Huhtakangas J, Löppönen P, Tetri S, Juvela S, Saloheimo P, Bode MK, et al. Predictors for Recurrent Primary Intracerebral Hemorrhage: A Retrospective Population-Based Study. Stroke.  STROKEAHA.112.671230. Published online before print January 17, 2013.

Recently Huhtakangas et. al. in Finland published an interesting study on independent predictors for recurrent hemorrhage. They found that prior history of ischemic stroke was a strong predictive factor in having hemorrhage (HR 2.22 95% CI 1.22-4.05). Diabetes also suggested a trend towards hemorrhage but confidence interval reached below 1. Wellcontrolled hypertension was correlated with less likelihood of hemorrhage. 

Given the large national registry data that Finland has, this study had robust medication history and was able to explore previous work which suggested an interaction with SSRIs (selective serotonin reuptake inhibitors) and the signal of increased hemorrhage risk. Fortunately, this study did not find any additional suspicion that this widely prescribed class of medications was associated with additional hemorrhage risk.


This paper is useful in that it suggests patients who need SSRI’s ought not to fear about a possible increased risk of intracranial hemorrhage. This paper does suggest that for those with prior history of stroke, prevention of future hemorrhage is a good reason to be even more aggressive with diabetes management.


By |February 20th, 2013|Uncategorized|0 Comments

Pulse Wave Velocity and Cognitive Decline in Elders

Claude Nguyen, MD 
Al Hazzouri AZ, Newman AB, Simonsick E, Sink KM, Tyrrell KS, Watson N, et al. Pulse Wave Velocity and Cognitive Decline in Elders: The Health, Aging, and Body Composition StudyStroke. 2013;44:388-393.

Arterial stiffness is a risk factor for subclinical cardiovascular risk that increases with age.  By contributing to systolic hypertension, arterial stiffness has been shown to promote cerebrovascular disease, in turn influencing cognitive decline.  Previously, pulse wave velocity (PWV), a measure of arterial stiffness using transcranial doppler, has not been consistently shown to correlate with changes in cognition.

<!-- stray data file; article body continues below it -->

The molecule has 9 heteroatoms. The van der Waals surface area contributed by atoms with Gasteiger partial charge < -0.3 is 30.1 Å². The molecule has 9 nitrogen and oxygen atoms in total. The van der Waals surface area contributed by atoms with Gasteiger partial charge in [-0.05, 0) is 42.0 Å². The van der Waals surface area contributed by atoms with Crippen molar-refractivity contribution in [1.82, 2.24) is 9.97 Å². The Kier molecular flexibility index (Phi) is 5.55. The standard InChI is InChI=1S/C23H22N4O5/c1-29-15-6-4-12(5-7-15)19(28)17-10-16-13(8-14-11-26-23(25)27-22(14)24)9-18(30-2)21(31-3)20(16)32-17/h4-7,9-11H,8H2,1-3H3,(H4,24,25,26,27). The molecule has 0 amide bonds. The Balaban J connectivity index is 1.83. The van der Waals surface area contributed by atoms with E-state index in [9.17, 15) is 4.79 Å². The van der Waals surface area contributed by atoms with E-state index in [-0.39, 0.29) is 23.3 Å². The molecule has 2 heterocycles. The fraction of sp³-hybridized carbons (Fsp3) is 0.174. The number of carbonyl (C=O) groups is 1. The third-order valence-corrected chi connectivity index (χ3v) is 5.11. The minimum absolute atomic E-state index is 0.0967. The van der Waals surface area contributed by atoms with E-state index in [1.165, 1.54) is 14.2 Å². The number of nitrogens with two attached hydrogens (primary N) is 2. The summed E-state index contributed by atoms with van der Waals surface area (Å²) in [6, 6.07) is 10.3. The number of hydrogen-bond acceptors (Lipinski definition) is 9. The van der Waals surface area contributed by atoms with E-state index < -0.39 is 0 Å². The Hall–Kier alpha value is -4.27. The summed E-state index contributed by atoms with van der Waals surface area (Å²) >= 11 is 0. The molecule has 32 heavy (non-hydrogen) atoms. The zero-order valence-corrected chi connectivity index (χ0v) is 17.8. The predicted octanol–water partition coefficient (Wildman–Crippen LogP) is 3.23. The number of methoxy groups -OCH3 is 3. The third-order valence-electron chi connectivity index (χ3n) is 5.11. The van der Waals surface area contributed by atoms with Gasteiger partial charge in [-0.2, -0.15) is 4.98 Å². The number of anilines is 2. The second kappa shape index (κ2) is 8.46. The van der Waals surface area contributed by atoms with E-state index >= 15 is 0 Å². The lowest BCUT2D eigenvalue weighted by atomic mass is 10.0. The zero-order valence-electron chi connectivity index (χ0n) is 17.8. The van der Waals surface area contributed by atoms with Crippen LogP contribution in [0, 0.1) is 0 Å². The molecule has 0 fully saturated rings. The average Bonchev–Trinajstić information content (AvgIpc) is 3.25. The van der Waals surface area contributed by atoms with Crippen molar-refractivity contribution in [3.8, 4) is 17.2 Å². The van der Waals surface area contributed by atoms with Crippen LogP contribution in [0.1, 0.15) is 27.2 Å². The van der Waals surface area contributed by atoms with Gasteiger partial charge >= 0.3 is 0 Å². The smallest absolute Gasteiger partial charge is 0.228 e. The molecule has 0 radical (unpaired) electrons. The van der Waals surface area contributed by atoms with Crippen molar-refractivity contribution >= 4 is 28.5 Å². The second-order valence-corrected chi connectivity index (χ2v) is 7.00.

Al-Hazzouri et al. looked at the relationship between pulse wave velocity and change in cognitive function over 9 years, using a cohort from the Health, Aging and Body Composition Study (Health ABC).  This is a biracial population that has been prospectively followed starting prior to any functional deficits.  2,488 of these had arterial stiffness measurements at baseline based on PWV.  Cognitive function was assessed using Modified Mini Mental State Examination (3MS).  The 3MS was repeated at years 3, 5, 8, and 10.  They also looked at covariates including race/ethnicity, age, sex, years of education, alcohol consumption, smoking status, cholesterol, diabetic status, coronary disease status, blood pressure, and depression.

The study found that those with higher PWV were associated with lower cognitive score.  Even after correcting for cardiovascular risk factors, ApoE4 allele, and socioeconomic factors, there was still a significant association between PWV and poor cognition: those with middle-range PWV had 40% greater odds of cognitive impairment, while those with higher PWV had 59% greater odds of cognitive impairment.  They also found an association between higher PWV and poor performance on visuo-spatial and language tasks, not on memory or executive function. 
What is remarkable about the study is that prospectively, Al-Hazzouri et al. were able to show a relationship between high PWV and faster cognitive decline over a period of 9 years, even after controlling for traditional causes of arterial stiffness, such as cardiovascular risk.  There was a high dropout rate due to mortality, which may diminish the results; however, this is still the strongest evidence yet of an association between arterial stiffness and cognitive decline.  This provides evidence that interventions targeting hemodynamic stress and cerebral microvasculature may help to delay cognitive decline.


By |February 19th, 2013|Uncategorized|0 Comments